On Saturday, David and I drove to MASS MoCA in North Adams to see new art. Housed in a former mill building, the museum is known for showcasing large installations that are often innovative and edgy.
Several shows were on display (including Invisible Cities, The Cartographer’s Conundrum, Sol LeWitt’s Retrospective), the “Oh, Canada” exhibit captivated my attention.
Curated by Denise Markonish, the show included 62 artists with over 120 works on display. Works ranged in size and scale from architectural to cinematic, including BGL’s rusted security gate ride outside the museum’s front doors, Diane Landry’s sand bottles and lights, Charles Stankievech’s dreamy purple cloud, and Michael Snow’s billowing curtain film. These dreamlike narratives that break through conventional romantic imagery of vast Canadian landscapes were my favorite pieces.
The show was exciting like a summer carnival, flashing lights, rickety ride, glowing spider woman, flower appliqued bear. It brought together a diverse collection of art based on craft, concept, and wit. While there, I thought about the importance of looking at art.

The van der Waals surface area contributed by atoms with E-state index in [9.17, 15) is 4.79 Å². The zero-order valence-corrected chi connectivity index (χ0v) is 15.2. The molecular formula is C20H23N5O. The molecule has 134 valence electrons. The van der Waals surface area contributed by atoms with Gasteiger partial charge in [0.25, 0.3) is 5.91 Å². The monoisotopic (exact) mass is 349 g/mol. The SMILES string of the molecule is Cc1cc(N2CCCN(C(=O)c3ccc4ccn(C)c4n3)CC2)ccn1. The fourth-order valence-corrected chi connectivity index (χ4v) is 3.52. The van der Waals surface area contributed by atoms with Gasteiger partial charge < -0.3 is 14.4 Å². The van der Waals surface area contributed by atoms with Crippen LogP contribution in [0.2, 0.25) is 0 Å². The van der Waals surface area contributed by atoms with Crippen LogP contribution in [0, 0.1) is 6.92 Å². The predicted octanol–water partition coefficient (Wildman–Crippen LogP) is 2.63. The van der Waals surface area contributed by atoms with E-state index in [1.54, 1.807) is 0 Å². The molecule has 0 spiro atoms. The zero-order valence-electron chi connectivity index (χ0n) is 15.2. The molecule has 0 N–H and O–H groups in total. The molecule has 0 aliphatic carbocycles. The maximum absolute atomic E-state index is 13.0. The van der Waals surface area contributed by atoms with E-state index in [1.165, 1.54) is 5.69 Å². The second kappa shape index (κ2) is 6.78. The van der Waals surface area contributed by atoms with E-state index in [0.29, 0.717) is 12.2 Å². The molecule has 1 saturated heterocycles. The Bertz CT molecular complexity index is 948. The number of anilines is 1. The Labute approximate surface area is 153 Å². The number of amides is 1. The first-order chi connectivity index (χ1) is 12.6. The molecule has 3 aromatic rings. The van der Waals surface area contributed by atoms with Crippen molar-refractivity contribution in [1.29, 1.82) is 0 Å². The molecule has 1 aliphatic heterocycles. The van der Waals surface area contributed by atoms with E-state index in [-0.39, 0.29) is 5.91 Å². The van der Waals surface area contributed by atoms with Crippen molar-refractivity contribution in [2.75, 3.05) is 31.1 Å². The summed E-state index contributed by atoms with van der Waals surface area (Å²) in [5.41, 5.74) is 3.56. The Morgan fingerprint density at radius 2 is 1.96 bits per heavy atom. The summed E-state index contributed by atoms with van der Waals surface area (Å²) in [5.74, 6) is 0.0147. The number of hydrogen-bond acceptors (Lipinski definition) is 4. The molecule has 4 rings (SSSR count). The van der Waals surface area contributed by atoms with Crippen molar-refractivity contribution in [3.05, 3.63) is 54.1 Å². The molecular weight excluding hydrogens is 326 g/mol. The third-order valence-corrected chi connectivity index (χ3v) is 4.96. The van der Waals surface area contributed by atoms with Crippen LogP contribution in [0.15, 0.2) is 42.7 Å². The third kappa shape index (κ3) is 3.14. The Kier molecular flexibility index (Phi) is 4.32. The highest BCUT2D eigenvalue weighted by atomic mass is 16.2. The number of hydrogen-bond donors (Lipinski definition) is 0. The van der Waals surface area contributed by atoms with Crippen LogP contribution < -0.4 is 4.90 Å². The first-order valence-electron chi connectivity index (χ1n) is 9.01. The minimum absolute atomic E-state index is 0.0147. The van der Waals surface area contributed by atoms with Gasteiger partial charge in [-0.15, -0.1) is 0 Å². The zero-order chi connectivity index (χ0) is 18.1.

Of course, I’m biased. Art runs in my family and the subject has always been of interest to me. Beyond this, why should anyone care?
10 reasons to look at art:
1. Art rocks, hop on BGL’s ride if you don’t believe me.
2. Art makes the invisible visible, like magic.
3. Art moves you to think differently, regardless of whether you like the art or not.
4. Art teaches you new skills, like how to put together a killer model mountain from wood, plaster, and other scraps lying around your garage, grow sourdough, work out your secret grudges.
5. Art shows you what it means to be alive.
6. Art creates and destroys meaning.
7. Art develops new ways to talk about the same old shit.
8. Art helps us appreciate small moments, like watching a curtain slap against the window, engaging in a petty argument, or finding new uses for soap (and yes, I’m specifically referring to pieces in the “show).
9. Art acts as a secret weapon against oppressive forces.
10. Art starts a conversation (this one could come in handy at your next work party, date, etc…).
What do you think? Do you have anything to add to the list?